Evaluating learning and performance in the Warning Decision Training Branch's Distance Learning Operation Courses
Brandon Albert Miller, School of Earth and Atmopsheric Science, Georgia Institute of Technology, Atlanta, GA; and B. N. Grant and W. J. Gonzalez-Espada
In 2004 and 2005, the Warning Decision Training Branch (WDTB) delivered training to approximately 2300 students as part of the Distance Learning Operations Course (DLOC), and the Advanced Warning Operations Course (AWOC). WDTB's two courses are designed for forecasters with warning responsibilities in the National Oceanic and Atmospheric Administration's (NOAA) National Weather Service (NWS). Both courses offer blended learning opportunities in the areas of science, technology, and human factors associated with basic radar operations and warning decision making. To help determine training effectiveness from these courses, we will present results of training evaluation data. Based on the four level evaluation model developed originally by Kirkpatrick (1959, 1960), level 1 measures reaction to training, level 2 measures the extent that learning has occurred from training, level 3 measures the extent that learning has been applied and transferred to the job, and level 4 measures training impacts. The results of DLOC/AWOC evaluation data support the notion that learning can be applied if adequate time and opportunities exist to apply the training. This is important as there is a measurable loss of learning retention over time. In addition, based on results from a questionnaire sent to AWOC students, facilitators, and management, there are significant factors, such as supports and barriers, that are related to forecasters' abilities in applying training to their work. The authors also present evidence that attempts to assess the impact of WDTB's training to job performance.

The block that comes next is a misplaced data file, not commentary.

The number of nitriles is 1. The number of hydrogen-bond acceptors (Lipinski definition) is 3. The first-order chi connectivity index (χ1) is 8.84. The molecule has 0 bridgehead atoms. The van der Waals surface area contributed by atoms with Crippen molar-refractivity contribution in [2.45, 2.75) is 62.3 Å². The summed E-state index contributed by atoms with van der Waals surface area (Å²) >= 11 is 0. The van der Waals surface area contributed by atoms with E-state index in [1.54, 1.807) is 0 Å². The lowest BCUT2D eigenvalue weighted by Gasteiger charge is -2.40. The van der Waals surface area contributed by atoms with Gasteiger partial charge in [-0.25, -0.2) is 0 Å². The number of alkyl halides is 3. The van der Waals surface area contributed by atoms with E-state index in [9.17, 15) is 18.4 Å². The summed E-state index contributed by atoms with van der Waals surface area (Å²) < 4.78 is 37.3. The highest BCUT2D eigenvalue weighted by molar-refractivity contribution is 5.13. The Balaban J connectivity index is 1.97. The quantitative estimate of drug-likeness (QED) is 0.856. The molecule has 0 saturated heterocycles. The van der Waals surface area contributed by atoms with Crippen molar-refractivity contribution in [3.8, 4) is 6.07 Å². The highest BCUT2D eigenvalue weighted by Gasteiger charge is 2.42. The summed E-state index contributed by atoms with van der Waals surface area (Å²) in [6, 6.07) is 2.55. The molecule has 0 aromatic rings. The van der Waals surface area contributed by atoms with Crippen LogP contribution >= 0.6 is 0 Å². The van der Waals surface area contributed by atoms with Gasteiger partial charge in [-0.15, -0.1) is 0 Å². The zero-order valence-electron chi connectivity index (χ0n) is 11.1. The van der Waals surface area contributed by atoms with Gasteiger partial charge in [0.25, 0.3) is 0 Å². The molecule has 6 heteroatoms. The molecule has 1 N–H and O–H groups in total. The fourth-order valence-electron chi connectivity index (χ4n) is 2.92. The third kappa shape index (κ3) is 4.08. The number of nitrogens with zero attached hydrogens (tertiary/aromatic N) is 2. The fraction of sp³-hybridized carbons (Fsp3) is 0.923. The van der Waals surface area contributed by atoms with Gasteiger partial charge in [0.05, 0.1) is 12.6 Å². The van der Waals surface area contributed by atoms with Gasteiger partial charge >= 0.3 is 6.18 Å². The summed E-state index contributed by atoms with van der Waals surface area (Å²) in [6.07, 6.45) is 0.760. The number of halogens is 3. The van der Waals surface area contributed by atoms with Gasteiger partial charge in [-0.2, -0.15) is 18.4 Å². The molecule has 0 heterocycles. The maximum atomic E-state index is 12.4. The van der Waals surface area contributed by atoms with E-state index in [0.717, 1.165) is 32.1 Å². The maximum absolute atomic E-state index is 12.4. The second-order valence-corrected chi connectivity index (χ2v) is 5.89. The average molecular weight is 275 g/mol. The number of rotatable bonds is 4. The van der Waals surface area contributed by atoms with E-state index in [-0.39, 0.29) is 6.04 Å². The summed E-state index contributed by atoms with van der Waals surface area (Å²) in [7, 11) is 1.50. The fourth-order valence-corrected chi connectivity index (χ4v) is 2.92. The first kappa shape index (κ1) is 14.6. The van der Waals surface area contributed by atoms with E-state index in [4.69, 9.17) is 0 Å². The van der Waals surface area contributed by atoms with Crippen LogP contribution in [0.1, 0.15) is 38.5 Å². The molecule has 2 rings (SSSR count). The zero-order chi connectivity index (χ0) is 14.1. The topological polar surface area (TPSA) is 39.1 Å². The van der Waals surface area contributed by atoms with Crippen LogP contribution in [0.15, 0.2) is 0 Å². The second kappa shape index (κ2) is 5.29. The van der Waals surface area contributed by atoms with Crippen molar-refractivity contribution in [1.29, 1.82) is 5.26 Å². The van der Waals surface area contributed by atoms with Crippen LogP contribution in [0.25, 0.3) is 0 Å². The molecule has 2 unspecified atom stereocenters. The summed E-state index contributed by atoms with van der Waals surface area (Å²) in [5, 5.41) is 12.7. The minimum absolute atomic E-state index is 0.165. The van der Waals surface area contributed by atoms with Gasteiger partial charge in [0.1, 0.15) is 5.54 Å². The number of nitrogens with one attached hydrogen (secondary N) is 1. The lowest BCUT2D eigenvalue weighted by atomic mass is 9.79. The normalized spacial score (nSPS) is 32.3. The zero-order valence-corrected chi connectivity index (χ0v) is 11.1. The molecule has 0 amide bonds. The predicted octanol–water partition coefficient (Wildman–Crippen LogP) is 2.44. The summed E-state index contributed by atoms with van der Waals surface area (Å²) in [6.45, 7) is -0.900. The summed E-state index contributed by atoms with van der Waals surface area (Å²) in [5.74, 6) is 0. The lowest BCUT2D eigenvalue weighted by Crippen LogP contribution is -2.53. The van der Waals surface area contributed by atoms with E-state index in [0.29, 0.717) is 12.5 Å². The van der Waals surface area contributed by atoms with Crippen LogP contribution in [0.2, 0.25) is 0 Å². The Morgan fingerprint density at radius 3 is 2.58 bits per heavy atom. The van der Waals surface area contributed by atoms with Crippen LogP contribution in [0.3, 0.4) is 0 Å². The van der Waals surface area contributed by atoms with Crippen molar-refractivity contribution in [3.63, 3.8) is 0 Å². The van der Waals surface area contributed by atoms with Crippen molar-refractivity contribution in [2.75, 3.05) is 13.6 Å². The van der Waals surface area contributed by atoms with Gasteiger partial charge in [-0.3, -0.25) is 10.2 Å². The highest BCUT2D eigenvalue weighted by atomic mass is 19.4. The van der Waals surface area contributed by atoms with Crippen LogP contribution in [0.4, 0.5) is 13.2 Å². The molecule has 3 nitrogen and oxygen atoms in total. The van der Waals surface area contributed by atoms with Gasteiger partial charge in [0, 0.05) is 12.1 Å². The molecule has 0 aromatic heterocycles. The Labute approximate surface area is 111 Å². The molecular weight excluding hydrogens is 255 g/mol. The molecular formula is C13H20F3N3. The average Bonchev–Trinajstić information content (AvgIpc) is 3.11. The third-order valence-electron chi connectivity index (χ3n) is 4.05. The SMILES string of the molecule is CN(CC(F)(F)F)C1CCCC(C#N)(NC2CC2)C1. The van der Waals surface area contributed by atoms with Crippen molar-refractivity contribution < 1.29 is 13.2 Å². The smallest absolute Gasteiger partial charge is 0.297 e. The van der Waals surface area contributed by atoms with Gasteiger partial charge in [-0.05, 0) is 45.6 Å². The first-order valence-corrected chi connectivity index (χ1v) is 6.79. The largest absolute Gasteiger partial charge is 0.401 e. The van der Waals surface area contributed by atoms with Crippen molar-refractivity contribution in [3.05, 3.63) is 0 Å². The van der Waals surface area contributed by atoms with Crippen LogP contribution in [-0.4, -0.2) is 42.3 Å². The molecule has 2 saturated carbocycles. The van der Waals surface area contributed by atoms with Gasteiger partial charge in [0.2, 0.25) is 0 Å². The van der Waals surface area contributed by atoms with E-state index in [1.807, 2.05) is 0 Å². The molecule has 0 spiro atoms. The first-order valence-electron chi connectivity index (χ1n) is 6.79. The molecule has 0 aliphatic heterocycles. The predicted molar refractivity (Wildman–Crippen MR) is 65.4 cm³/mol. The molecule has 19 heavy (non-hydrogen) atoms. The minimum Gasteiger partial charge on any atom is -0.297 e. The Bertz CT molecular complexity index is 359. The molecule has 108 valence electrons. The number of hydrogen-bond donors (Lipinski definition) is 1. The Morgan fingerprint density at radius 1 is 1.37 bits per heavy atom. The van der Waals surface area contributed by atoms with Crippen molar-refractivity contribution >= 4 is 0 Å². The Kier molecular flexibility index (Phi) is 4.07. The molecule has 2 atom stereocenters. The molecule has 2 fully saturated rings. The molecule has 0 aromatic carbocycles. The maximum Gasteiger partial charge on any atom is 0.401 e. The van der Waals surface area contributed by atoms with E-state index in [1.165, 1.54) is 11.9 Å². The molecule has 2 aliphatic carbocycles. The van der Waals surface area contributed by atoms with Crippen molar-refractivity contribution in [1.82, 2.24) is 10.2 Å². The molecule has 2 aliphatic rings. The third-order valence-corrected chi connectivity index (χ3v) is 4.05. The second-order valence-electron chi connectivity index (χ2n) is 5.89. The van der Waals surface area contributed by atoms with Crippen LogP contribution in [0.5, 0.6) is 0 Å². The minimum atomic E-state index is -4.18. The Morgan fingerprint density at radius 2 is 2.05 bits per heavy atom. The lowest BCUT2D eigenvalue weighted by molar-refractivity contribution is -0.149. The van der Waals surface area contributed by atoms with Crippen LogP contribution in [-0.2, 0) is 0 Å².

Extended Abstract (116K)
Session 3, University and Professional Education
Tuesday, 31 January 2006, 8:30 AM-12:15 PM, A402
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